Initial Backpacks in New Mexico

With this nascent passion, I repeatedly explored, over the ensuing months, New Mexico’s wildlands.  Their variety and breadth astonished me.   Beguiling photographs in my Audubon guide of the glowing Chihuahuan Desert in southernmost New Mexico led me to the harsh, fluted Organ Mountains.  In southeastern New Mexico, I escaped the heat of August by climbing into the Capitan Mountains, where, in the Lincoln National Forest, I caressed the head of a friendly, free-ranging horse and marveled at spiny cactus leaves big as a catcher’s mitt.  One winter night, and a long one it was, I camped atop a bench of the Sacramento Mountains overlooking the Tularosa Valley, listening to the haunting conversations of great horned owls perched along cliff faces. While camped on the Plains of San Agustin, a vast grassland in western New Mexico, I spent an afternoon and evening watching a succession of thunderstorms, compact iron-like curtains descending from the clouds, sweep across the appallingly vacant land.  In the Bisti of northwestern New Mexico, a colorless, sterile badland of soil and soft rock, I wandered among crusty hoodoos beneath a full moon fungus-white and blurry behind a cloudy sky. 

Not all of my initial expeditions were successful.  One February, determined to pitch my tent as close as possible to Mexico, I drove to the ghost town of Cloverdale, in New Mexico’s southwestern “bootheel” region, in the hopes of striking out west into the Coronado National Forest of the Guadalupe Mountains.  However, muddy, rutted roads halted my progress, and with disappointment I returned north through the Animas Valley.  Just south of the town of Animas, a Border Patrol agent, after undoubtedly noting the apron of mud on the sides of the Lynx, pulled me over.  Of course, I complied with the burley Latino’s request to examine the contents of my backpack.  He merely glanced at the plastic baggies of granulated white sugar and Countrytime instant lemonade.  However, he opened a third baggie and gently wafted the scent of its contents, powdered milk, in the direction of his nose.  Then he thanked me and was gone, my brush with the War on Drugs over.  My experience in la frontera aborted, I spent the night in a cheap motel in the little desert outpost of Lordsburg, New Mexico.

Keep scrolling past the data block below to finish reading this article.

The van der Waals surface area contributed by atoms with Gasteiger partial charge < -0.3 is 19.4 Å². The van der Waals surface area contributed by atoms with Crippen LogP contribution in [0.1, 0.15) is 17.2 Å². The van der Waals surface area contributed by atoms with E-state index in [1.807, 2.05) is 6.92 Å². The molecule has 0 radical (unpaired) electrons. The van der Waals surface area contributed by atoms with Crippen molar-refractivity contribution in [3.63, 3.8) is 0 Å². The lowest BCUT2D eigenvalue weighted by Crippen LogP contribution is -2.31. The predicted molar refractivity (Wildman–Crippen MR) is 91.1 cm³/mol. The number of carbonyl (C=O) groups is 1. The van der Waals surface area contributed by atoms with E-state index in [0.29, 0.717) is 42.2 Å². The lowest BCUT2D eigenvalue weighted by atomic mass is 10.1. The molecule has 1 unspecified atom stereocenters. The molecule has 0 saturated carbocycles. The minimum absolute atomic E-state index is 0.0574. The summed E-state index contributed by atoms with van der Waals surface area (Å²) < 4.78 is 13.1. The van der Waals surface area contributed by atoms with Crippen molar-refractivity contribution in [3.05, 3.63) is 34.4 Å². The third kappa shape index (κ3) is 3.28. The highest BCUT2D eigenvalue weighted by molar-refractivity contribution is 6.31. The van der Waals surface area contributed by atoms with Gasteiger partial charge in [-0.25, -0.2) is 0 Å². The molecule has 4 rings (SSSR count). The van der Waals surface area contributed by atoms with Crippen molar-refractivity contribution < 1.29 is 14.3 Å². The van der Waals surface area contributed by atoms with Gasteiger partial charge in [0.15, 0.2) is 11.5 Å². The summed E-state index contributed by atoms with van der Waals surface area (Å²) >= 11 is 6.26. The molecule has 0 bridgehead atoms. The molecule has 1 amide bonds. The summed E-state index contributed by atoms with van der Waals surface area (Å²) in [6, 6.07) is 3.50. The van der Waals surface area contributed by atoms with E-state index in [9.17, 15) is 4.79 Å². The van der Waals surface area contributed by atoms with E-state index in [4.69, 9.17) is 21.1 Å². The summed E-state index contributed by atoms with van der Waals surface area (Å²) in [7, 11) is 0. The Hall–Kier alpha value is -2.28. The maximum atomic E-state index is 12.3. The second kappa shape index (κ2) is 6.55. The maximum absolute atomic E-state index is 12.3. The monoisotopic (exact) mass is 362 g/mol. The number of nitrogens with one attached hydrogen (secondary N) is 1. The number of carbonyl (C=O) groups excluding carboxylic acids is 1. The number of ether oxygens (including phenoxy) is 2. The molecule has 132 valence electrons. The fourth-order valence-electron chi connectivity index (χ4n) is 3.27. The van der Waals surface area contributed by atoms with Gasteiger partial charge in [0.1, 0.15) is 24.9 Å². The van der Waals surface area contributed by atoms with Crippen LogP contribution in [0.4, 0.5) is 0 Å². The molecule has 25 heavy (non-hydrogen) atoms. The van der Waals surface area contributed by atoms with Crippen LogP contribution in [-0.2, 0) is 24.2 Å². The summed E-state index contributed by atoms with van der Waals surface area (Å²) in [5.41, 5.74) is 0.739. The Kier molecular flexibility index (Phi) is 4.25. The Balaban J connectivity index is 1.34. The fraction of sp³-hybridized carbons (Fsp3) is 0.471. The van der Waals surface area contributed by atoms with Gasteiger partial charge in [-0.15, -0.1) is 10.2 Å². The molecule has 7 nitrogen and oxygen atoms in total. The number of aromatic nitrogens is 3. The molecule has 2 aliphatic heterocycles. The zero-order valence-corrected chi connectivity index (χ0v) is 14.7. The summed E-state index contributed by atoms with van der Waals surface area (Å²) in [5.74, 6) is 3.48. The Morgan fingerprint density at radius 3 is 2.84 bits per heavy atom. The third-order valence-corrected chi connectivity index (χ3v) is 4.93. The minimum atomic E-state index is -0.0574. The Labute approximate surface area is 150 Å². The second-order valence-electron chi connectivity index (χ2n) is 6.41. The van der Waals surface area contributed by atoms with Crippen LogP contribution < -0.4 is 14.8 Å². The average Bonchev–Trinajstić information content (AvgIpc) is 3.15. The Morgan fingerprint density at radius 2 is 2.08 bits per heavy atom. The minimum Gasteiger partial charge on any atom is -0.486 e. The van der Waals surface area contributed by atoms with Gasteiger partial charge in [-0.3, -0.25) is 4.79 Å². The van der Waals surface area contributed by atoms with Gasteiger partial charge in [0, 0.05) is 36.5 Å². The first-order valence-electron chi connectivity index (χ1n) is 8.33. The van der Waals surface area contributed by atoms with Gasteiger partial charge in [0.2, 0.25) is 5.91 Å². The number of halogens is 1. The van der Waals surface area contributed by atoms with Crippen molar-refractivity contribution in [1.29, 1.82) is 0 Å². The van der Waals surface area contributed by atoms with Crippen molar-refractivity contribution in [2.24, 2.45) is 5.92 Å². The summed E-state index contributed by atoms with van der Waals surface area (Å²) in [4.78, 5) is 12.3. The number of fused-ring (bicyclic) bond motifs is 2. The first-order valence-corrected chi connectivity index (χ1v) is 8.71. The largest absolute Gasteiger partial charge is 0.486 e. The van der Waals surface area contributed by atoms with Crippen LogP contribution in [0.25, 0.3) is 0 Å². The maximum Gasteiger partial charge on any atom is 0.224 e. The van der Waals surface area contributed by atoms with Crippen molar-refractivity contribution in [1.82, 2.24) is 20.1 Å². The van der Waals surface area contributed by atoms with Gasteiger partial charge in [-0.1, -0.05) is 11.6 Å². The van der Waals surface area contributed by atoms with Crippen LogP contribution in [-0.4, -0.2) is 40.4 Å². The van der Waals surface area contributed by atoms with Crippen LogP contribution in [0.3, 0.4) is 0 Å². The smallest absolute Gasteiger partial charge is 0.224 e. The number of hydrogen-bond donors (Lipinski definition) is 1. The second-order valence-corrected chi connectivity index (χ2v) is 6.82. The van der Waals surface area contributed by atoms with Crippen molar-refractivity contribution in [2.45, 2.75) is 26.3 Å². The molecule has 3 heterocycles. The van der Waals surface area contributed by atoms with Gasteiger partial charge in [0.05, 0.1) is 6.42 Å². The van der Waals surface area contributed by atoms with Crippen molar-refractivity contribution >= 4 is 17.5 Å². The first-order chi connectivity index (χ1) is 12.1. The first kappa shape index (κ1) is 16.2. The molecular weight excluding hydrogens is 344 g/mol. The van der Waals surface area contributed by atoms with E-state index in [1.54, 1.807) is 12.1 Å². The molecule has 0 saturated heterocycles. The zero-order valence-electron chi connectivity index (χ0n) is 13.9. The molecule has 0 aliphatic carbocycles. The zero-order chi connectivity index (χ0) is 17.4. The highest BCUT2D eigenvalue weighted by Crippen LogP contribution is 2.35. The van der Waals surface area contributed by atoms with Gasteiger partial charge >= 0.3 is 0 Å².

Meanwhile, day after day, I marveled at all the things that seemed uniquely New Mexican: restaurants, stores, streets, and offices rife with the language of Spain; towers of smoke arising from weeds burning in ditches in March; remote country roads peopled with the faithful walking toward Catholic shrines in the week prior to Easter; that rare desert perfume of moistened dust that briefly occurs with the initial drops of a rain shower; iron jetty jacks gone to rust in dead floodplains beside the Rio Grande; the pastoral charm of Albuquerque’s many irrigation canals and ditches: Rio Grande capillaries bearing the snowmelt of Colorado’s Weminuche Wilderness into urban neighborhoods; Freddy Fender lounging beside his tour bus at a Border Patrol Station south of Alamogordo, displaying what the late John Prine might have described as an “illegal smile”; hard-packed desert soil perversely repelling beneficent summer rain; tumbleweeds orbiting clumsily in a powerful dust devil; the arroyo, the Southwest’s mysterious idea of a creek, chronically empty yet refusing to go away.

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